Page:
Conflict of interest concerns: ExxonMobil will hear from Govt of Guyana – VP Jagdeo on AFC’s leader being beneficiary of company’s payroll

…as Routledge sees no conflict of interest

Amidst growing concerns over conflicts of interest with Nigel Hughes, being the leader of a political party and his law firm being a beneficiary of Exxon’s payroll, the US oil giant does not believe there is any conflict of interest with this arrangement.
On Tuesday, during the sidelines of an event, ExxonMobil Guyana President Alistair Routledge was questioned the controversy due to Hughes dual role as both a political leader and a beneficiary of Exxon, he said that the company does not believe there is any conflict of interest with this arrangement.
“That’s not the right question for the day, but what I would say is we comply with all laws and regulations here and internationally. So, we don’t believe we have any conflict of interest or any issues,” Routledge said.
In a sharp rebuttal to Exxon Mobil’s stance on the matter, Vice President Dr Bharrat Jagdeo on Tuesday said, “It was no surprise that the representatives of Exxon took the position that Nigel Hughes is not in conflict with Exxon Mobil. Why would you want to get rid of the leader of a political party in Parliament, who is on your payroll, who has publicly stated that he will put Exxon’s interest above that of Guyana?”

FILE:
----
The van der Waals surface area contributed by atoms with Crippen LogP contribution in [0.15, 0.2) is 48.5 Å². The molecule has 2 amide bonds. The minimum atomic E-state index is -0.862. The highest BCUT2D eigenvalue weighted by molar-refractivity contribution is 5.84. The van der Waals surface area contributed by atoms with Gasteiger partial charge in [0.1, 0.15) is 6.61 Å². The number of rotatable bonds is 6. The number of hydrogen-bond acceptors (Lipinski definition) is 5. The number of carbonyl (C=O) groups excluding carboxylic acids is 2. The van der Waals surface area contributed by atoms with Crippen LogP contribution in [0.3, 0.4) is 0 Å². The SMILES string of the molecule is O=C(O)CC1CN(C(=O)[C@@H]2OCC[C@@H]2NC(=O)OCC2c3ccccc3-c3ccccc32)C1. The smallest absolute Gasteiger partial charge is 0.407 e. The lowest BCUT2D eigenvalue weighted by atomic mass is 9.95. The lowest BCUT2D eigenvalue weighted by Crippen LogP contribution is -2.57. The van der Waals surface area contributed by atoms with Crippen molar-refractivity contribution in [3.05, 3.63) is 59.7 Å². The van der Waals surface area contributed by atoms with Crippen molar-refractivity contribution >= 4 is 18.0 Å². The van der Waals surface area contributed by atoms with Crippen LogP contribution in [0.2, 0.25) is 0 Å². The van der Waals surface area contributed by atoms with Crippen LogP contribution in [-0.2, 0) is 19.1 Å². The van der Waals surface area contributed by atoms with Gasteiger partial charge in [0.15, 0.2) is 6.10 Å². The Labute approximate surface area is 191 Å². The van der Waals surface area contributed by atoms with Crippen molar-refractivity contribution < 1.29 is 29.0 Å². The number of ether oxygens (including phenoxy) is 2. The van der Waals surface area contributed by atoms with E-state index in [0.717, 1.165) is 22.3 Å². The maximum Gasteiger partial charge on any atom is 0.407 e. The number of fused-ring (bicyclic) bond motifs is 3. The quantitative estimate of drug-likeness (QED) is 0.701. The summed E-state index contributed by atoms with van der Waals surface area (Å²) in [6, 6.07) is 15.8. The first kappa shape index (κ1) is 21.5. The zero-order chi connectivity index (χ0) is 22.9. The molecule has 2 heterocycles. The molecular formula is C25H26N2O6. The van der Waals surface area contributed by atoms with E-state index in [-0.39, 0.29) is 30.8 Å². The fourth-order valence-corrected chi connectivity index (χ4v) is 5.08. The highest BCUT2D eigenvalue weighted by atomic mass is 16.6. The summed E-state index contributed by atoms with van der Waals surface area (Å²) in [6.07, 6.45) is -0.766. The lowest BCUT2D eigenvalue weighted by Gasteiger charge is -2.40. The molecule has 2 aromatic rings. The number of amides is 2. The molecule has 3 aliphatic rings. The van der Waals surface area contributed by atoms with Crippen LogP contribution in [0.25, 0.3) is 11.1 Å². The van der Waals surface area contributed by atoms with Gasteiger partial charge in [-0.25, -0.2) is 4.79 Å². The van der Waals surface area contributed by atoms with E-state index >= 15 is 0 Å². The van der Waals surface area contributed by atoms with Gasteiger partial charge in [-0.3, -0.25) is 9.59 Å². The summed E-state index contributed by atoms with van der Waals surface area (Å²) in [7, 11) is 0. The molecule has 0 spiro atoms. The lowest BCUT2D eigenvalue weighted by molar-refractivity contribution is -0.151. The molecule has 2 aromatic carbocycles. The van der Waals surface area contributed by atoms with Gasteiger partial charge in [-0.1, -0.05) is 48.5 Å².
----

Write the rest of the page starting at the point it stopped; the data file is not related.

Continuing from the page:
The vice president also said that the Government has intention to address the matter directly with Exxon Mobil at an appropriate juncture.
“Exxon will hear from the Government of Guyana at the appropriate time and place on this matter,” Jagdeo said in a comment on the matter to Guyana Times.
Jagdeo has been a vocal f Hughes’ role as both a political party leader and as partner of a law firm-Hughes, Field and Stoby- that has legally represented ExxonMobil in negotiations with the Government of Guyana.

Possible investigation
During a recent press conference, Jagdeo had hinted that there could be an investigation into Hughes’ involvement in the negotiations of the 2016 oil contract. He had cited some “telling” details that are contained in several reports done back then that contradicts his claim that he had already resigned from the AFC when his law firm was representing the oil company.